- Currently on menses. While you can safely donate blood on your period once you aren’t bleeding heavily, your haemoglobin is above 11 g/dL and you aren’t in any discomfort or pain, it’s probably safer to just wait until your period ends.
- Low haemoglobin level, please see your doctor to find out why you are anaemic. Anaemia is not a diagnosis, and it isn’t always due to iron deficiency.
- Being under 110 lbs.
- Having a blood pressure under 90/50 mmHg.
- Having a pulse over 100 or under 50.
- Recent travel from a malaria-endemic region.
- Under the age of 17 years
Permanent reasons for disqualification include:
- Having an infectious disease such as HIV, tuberculosis or hepatitis B.
- Illnesses such as sickle cell, haemophilia, active cancer and haemochromatosis.
- Taking certain medications such as blood thinners (excluding aspirin). Aspirin must be stopped three days before a platelet donation, however.
- Being older than age 60 (Jamaica requirement).
Things which DO NOT affect your ability to donate are taking oral contraceptive pills and being overweight or obese.
How To Prepare for Blood Donation
Once you don’t have any obvious reason for disqualification as mentioned in the last section, ensure you get a good night’s rest prior. Eat a heavy balanced meal 1-3 hours before donating and drink at least 3 glasses of water 3 hours before donating. Wear loose fitting comfortable clothing. Take your medications like usual, and carry them with you so that the staff can review what you’re taking to determine if you’re eligible for donation.
What To Expect When Donating Blood
You’ll get asked a list of screening questions, followed by having your haemoglobin, blood type, pulse and blood pressure checked. Your blood sugar and weight may also get checked. Once you’re deemed eligible, you’ll be taken to the blood donation chair. Get comfortable then give your non-dominant arm to the phlebotomist. He or she will then tie a tourniquet (tight band) across the arm to make the vein more visible. They’ll clean your skin with alcohol and then you’ll be stuck with the needle. The needle is a bit large and can be painful, but the pain is very short-lived. Look away if you need to. That helps.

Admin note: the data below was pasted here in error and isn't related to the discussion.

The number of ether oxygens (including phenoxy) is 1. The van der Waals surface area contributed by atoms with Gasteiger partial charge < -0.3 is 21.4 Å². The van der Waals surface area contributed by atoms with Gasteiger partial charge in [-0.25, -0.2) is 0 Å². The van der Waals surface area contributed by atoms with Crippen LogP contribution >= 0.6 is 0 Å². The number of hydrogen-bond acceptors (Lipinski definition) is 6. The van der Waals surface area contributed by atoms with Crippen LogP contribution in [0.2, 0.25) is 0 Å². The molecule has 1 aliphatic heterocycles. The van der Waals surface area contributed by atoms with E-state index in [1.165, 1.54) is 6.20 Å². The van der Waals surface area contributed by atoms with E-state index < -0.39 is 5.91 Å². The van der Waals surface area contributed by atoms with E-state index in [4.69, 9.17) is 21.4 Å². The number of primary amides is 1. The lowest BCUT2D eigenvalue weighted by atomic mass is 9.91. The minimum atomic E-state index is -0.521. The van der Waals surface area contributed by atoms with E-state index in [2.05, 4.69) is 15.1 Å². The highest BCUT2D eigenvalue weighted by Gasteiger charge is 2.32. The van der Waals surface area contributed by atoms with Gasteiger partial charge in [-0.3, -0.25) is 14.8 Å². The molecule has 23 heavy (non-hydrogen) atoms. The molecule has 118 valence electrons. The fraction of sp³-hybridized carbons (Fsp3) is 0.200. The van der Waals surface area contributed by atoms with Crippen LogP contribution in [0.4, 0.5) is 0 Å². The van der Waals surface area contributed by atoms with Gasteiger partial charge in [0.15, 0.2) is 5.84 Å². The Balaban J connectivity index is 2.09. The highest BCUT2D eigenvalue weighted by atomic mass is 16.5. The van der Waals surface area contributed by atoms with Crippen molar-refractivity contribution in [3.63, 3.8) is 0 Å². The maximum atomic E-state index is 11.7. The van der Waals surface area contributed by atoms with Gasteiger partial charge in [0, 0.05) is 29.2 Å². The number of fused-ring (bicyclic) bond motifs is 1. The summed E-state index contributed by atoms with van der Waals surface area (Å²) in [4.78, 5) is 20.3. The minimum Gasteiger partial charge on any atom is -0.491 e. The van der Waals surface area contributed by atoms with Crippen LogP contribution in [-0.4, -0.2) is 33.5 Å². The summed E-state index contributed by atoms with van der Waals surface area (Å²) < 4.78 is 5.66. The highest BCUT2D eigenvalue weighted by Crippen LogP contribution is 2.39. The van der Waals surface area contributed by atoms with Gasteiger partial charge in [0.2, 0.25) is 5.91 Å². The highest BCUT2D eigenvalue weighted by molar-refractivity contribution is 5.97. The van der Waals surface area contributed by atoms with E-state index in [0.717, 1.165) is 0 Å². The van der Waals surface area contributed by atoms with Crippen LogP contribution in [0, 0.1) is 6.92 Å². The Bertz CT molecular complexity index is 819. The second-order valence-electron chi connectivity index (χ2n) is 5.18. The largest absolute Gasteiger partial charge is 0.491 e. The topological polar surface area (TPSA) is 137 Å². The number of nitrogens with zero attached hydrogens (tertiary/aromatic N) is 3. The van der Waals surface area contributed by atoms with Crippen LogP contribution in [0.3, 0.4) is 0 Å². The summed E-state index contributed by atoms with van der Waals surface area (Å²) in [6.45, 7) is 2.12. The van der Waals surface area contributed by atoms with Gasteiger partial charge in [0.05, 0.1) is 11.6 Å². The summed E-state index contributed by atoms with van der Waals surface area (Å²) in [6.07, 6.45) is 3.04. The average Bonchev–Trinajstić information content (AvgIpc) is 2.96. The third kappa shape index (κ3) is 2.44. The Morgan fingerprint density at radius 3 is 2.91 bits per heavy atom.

The bloodletting process is about 6-15 minutes long depending on how fast your blood flows. However, reserve 45 minutes to one hour for the entire process from screening to walking out the door. You’ll be asked to squeeze a stress ball during the process to help improve the blood flow. Whole blood donation (the only kind done in Jamaica) takes one pint of blood, while your body contains a total of ten pints. So no, it’s not that much blood at all and your body makes it back within a few weeks. Therefore, you are eligible to donate blood every three months.
What To Do After Donating Blood
After donating most persons will not feel different and are able to perform their usual duties. Your body will naturally replace the blood that you donated. However, still take it easy and drink lots of water. Avoid strenuous activities for the rest of the day. Bask in the feeling of being a good human being! Your blood donation will be used to save a life in as little as one week away, and who knows? The life you save may just be your own. Keep your volunteer donor card in your purse or wallet. If you have pain at the venipuncture site, it’ll resolve by a day or two.
Collection Centres in Jamaica
There are ten blood collection centres in Jamaica, distributed across the island for your convenience.
- Cornwall Regional Hospital. Mon-Fri: 8:00am-4:00pm
- University Hospital of the West Indies. Mon – Fri: 8:00am – 2:30pm
- Falmouth Hospital. Friday: 10:00am-2:30pm
- National Chest Hospital. Saturdays ONLY: 9:00am-3:00pm
- Mandeville Regional Hospital. Mon-Thurs: 8:00am-8:00pm, Fri: 8:00am-2:00pm
- May Pen Hospital. Mon-Fri: 8:00am-3:00pm
- National Blood Transfusion Service (Blood Bank) on Slipe Road. Mon-Thurs: 8:00am-4:00pm, Fri: 8:00am-3:00pm
- Port Antonio Hospital. Mon-Fri: 8:00am-4:00pm, Sat: 9:00am-3:00pm
- Savanna-la-Mar Hospital. Mon-Fri: 8:30am-3:00pm
- St. Ann’s Bay Hospital. Mon-Fri: 8:00am-2:00pm
If you’ve never donated blood before, I hope you’re now equipped and motivated to do so. Today is my birthday and this month I’d like to create 27 new volunteer donors. I’m not hosting a formal drive but am asking for anyone reading this to donate at their nearest centre during September. If you donate, send me a photo by email or DM so I know that you donated. The life you save could become your own.
Sources: National Blood Transfusion Service (Jamaica), American Red Cross, PAHO
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‘Til next time.